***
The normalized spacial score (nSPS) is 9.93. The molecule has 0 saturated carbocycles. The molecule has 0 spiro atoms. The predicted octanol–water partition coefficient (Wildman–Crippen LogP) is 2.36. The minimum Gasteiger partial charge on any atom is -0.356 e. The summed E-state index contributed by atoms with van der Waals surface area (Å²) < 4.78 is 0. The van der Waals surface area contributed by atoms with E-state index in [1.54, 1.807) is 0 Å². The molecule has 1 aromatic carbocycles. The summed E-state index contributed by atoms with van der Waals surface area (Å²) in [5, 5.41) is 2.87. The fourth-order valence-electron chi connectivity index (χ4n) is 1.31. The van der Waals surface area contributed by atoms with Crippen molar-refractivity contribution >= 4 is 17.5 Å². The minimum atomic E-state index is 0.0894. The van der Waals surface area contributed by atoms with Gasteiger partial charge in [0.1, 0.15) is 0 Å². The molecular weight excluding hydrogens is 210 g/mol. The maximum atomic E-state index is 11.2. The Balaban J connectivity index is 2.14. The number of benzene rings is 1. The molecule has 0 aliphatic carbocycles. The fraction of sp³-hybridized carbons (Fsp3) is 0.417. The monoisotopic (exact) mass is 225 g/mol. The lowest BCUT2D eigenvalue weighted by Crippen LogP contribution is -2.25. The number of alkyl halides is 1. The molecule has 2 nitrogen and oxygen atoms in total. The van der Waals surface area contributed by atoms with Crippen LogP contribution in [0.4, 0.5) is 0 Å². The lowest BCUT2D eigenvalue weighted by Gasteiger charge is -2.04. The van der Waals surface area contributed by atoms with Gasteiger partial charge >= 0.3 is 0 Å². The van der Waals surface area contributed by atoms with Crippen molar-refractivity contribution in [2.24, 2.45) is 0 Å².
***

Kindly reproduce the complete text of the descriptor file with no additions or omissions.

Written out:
The normalized spacial score (nSPS) is 9.93. The molecule has 0 saturated carbocycles. The molecule has 0 spiro atoms. The predicted octanol–water partition coefficient (Wildman–Crippen LogP) is 2.36. The minimum Gasteiger partial charge on any atom is -0.356 e. The summed E-state index contributed by atoms with van der Waals surface area (Å²) < 4.78 is 0. The van der Waals surface area contributed by atoms with E-state index in [1.54, 1.807) is 0 Å². The molecule has 1 aromatic carbocycles. The summed E-state index contributed by atoms with van der Waals surface area (Å²) in [5, 5.41) is 2.87. The fourth-order valence-electron chi connectivity index (χ4n) is 1.31. The van der Waals surface area contributed by atoms with Crippen molar-refractivity contribution >= 4 is 17.5 Å². The minimum atomic E-state index is 0.0894. The van der Waals surface area contributed by atoms with Gasteiger partial charge in [0.1, 0.15) is 0 Å². The molecular weight excluding hydrogens is 210 g/mol. The maximum atomic E-state index is 11.2. The Balaban J connectivity index is 2.14. The number of benzene rings is 1. The molecule has 0 aliphatic carbocycles. The fraction of sp³-hybridized carbons (Fsp3) is 0.417. The monoisotopic (exact) mass is 225 g/mol. The lowest BCUT2D eigenvalue weighted by Crippen LogP contribution is -2.25. The number of alkyl halides is 1. The molecule has 2 nitrogen and oxygen atoms in total. The van der Waals surface area contributed by atoms with Crippen LogP contribution in [0.4, 0.5) is 0 Å². The lowest BCUT2D eigenvalue weighted by Gasteiger charge is -2.04. The van der Waals surface area contributed by atoms with Gasteiger partial charge >= 0.3 is 0 Å². The van der Waals surface area contributed by atoms with Crippen molar-refractivity contribution in [2.24, 2.45) is 0 Å².